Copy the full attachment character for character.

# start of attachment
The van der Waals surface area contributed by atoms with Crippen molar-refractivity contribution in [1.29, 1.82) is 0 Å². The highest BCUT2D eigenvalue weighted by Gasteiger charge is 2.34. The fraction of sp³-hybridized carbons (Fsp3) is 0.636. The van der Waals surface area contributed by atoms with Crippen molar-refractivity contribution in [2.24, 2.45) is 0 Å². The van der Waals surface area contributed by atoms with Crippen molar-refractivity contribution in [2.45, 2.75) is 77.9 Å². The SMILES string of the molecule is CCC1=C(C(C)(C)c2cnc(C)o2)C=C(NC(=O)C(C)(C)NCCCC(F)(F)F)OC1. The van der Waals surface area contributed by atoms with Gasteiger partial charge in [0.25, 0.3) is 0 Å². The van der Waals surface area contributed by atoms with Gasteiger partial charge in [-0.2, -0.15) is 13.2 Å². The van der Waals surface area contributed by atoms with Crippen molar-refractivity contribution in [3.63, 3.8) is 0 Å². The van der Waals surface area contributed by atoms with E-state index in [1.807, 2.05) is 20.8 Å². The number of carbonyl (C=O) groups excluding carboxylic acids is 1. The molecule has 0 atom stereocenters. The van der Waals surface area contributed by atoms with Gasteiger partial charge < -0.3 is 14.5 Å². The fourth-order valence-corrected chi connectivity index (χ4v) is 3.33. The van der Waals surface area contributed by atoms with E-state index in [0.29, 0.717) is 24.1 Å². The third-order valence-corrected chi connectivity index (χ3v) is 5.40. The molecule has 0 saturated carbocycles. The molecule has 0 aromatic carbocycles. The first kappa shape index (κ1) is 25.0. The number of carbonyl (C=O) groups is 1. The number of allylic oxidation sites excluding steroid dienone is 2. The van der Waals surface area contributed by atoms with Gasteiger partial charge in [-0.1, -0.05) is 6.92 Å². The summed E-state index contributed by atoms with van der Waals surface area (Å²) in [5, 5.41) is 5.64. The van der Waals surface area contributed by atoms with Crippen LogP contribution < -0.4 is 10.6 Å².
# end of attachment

The van der Waals surface area contributed by atoms with Crippen molar-refractivity contribution in [1.29, 1.82) is 0 Å². The highest BCUT2D eigenvalue weighted by Gasteiger charge is 2.34. The fraction of sp³-hybridized carbons (Fsp3) is 0.636. The van der Waals surface area contributed by atoms with Crippen molar-refractivity contribution in [2.24, 2.45) is 0 Å². The van der Waals surface area contributed by atoms with Crippen molar-refractivity contribution in [2.45, 2.75) is 77.9 Å². The SMILES string of the molecule is CCC1=C(C(C)(C)c2cnc(C)o2)C=C(NC(=O)C(C)(C)NCCCC(F)(F)F)OC1. The van der Waals surface area contributed by atoms with Gasteiger partial charge in [0.25, 0.3) is 0 Å². The van der Waals surface area contributed by atoms with Gasteiger partial charge in [-0.2, -0.15) is 13.2 Å². The van der Waals surface area contributed by atoms with Crippen molar-refractivity contribution in [3.63, 3.8) is 0 Å². The van der Waals surface area contributed by atoms with E-state index in [1.807, 2.05) is 20.8 Å². The number of carbonyl (C=O) groups excluding carboxylic acids is 1. The molecule has 0 atom stereocenters. The van der Waals surface area contributed by atoms with Gasteiger partial charge < -0.3 is 14.5 Å². The fourth-order valence-corrected chi connectivity index (χ4v) is 3.33. The van der Waals surface area contributed by atoms with E-state index in [0.29, 0.717) is 24.1 Å². The third-order valence-corrected chi connectivity index (χ3v) is 5.40. The molecule has 0 saturated carbocycles. The molecule has 0 aromatic carbocycles. The first kappa shape index (κ1) is 25.0. The number of carbonyl (C=O) groups is 1. The number of allylic oxidation sites excluding steroid dienone is 2. The van der Waals surface area contributed by atoms with Gasteiger partial charge in [-0.1, -0.05) is 6.92 Å². The summed E-state index contributed by atoms with van der Waals surface area (Å²) in [5, 5.41) is 5.64. The van der Waals surface area contributed by atoms with Crippen LogP contribution < -0.4 is 10.6 Å².